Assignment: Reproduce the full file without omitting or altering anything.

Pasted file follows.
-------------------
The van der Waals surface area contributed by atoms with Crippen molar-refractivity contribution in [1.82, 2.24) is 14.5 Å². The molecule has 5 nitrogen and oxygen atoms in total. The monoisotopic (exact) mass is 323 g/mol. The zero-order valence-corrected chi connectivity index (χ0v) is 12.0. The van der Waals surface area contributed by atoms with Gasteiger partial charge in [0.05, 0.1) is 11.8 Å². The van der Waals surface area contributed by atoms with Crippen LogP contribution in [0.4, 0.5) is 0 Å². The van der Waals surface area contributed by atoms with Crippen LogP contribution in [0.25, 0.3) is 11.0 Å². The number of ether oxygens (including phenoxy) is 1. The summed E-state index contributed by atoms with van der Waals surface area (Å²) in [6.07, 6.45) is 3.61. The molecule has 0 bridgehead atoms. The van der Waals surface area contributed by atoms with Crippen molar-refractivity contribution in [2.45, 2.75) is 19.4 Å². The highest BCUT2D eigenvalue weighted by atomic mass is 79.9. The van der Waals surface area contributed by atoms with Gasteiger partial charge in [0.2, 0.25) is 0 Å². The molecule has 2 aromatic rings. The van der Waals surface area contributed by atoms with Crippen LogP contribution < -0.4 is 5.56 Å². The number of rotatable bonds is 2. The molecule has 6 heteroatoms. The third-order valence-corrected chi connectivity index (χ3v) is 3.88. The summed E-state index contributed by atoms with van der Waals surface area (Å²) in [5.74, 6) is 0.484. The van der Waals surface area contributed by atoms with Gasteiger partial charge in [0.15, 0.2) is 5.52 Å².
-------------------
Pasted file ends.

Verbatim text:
The van der Waals surface area contributed by atoms with Crippen molar-refractivity contribution in [1.82, 2.24) is 14.5 Å². The molecule has 5 nitrogen and oxygen atoms in total. The monoisotopic (exact) mass is 323 g/mol. The zero-order valence-corrected chi connectivity index (χ0v) is 12.0. The van der Waals surface area contributed by atoms with Gasteiger partial charge in [0.05, 0.1) is 11.8 Å². The van der Waals surface area contributed by atoms with Crippen LogP contribution in [0.4, 0.5) is 0 Å². The van der Waals surface area contributed by atoms with Crippen LogP contribution in [0.25, 0.3) is 11.0 Å². The number of ether oxygens (including phenoxy) is 1. The summed E-state index contributed by atoms with van der Waals surface area (Å²) in [6.07, 6.45) is 3.61. The molecule has 0 bridgehead atoms. The van der Waals surface area contributed by atoms with Crippen molar-refractivity contribution in [2.45, 2.75) is 19.4 Å². The highest BCUT2D eigenvalue weighted by atomic mass is 79.9. The van der Waals surface area contributed by atoms with Gasteiger partial charge in [0.2, 0.25) is 0 Å². The molecule has 2 aromatic rings. The van der Waals surface area contributed by atoms with Crippen LogP contribution < -0.4 is 5.56 Å². The number of rotatable bonds is 2. The molecule has 6 heteroatoms. The third-order valence-corrected chi connectivity index (χ3v) is 3.88. The summed E-state index contributed by atoms with van der Waals surface area (Å²) in [5.74, 6) is 0.484. The van der Waals surface area contributed by atoms with Gasteiger partial charge in [0.15, 0.2) is 5.52 Å².